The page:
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07 Dec

How often have you gone to an end of year Christmas party and seen people embarrassing themselves?

You may have done this yourself.  I think some people believe it is an opportunity to let their hair down and do what they want and say what they want. 

This could not be further from the truth.
An end of the year party is generally the organisation’s way of saying thank you to the staff and a way of marking an end to the year.   
Such functions can be formal company-wide or local departmental affairs with smaller groups.  It is a way to join together and celebrate a year no matter what the circumstances.

It is not a place to rage and carry on.  Being drunk and disorderly will make you look weak and show a lack of discipline.
Indeed, many organisations are avoiding the night time function and substituting it for a day out, bowling or minigolf for example.  Many years ago, my old company had a Christmas function in the park that included families complete with the arrival of Santa Claus in the back of a ute.  These are much more wholesome affairs.

For those of you who are eagerly awaiting the end of the year bash here are some guidelines that will help you avoid career damaging behaviour.

Drink sparingly

While drinking is part of the Australian culture it can easily get out of control.  I have seen people drink excessively then they say and do things that they later regret.  Speaking frankly with your boss about his short comings can be career limiting.  Showing uninhibited affection (under the influence of alcohol) to a colleague can lead to serious issues for both parties even if it appears consensual.
Being sent home in a taxi by the HR Manager is never a good look.

Be polite

We all work with people who are less than pleasant or we don’t like very much.  I have seen colleagues confront people they did not like at the end of the year party and provide them with an unabashed opinion on their character.  They somehow feel that it was OK to do that at year end.  It is never OK to be impolite.  This can be especially damaging if done publicly.  Loosing face is not just an issue in Asia but equally so in Australia – we just choose not to admit it.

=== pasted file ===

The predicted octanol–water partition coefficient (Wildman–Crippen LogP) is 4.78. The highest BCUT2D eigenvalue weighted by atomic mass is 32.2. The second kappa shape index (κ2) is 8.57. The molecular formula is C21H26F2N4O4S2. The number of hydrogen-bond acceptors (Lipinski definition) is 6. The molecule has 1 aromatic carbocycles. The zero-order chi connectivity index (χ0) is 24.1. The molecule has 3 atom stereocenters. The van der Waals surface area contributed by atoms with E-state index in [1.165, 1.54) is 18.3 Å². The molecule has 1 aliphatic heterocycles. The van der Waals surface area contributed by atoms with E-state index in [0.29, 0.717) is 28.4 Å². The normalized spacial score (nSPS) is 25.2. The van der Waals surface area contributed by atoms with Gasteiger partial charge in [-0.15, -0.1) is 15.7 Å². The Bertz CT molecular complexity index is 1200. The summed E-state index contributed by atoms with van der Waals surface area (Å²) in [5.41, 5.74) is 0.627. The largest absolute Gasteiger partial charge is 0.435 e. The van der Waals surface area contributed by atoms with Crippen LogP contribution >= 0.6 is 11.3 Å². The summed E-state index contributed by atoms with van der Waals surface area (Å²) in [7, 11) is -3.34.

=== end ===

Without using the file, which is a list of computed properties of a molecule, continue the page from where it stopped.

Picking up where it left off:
Being courteous and polite no matter what you think of the person you’re dealing with, will stand you in good stead with everyone and you will be considered someone who is sensible and measured.

Be nice
While I find nice to be an insipid word it does convey a sentiment of pleasantness to the people around you.  It costs very little to say or do things that are positive to the people you deal with.  I have found that no matter what type of person you’re dealing with everyone has some strong redeeming or positive feature that is interesting.  Focusing on these enhances the conversations and makes you a more interesting person as well.  This is one aspect of being nice but most importantly building relationships.  The opposite is more commonly seen - people who only talk about themselves and have very little interest others.  

Behave appropriately

Above all, good manners are essential at company functions.  We all survive socially by conforming to acceptable behavioural standards.  While these may change subtly with each generation it is worth bearing in mind the range of people in any company and their backgrounds.  
Australia is multicultural and one can more easily offend people from different backgrounds.  
I once attended a function where the eating behaviour of one of the staff was embarrassing to all around.   It is never a good look, and some behaviours can never be justified by individualism.

Dress appropriately
Staff functions are never the opportunity to make new fashion statements.  You may be tempted to show your unique style and display your independence, but this must be done with a degree of caution.  Today more people seem comfortable to dress down for even formal functions than in the past which is increasingly accepted, however, there are limits and understand where these exist.
Be on time and leave at a reasonable hour

Part of good manners and politeness at company functions is to turn up on time.  Often speeches are made, and people or groups are acknowledged for their contribution and you need to be there for these.  Equally staying too late or being the last man standing can stretch the patience of senior management who make them selves available to say goodbye and thank staff.  The caterers are usually working to a deadline to close as well.  There is a need to be professional about these events as they are just an extension of the work environment.

No matter what and where your functions are, your behaviour will be noticed and can affect your career.  It takes very little to remain on the positive side of the ledger with colleagues and management.  After all you need to confront them again the next official working day.  The last thing you want is to worry about what you may have said or did or who you offended.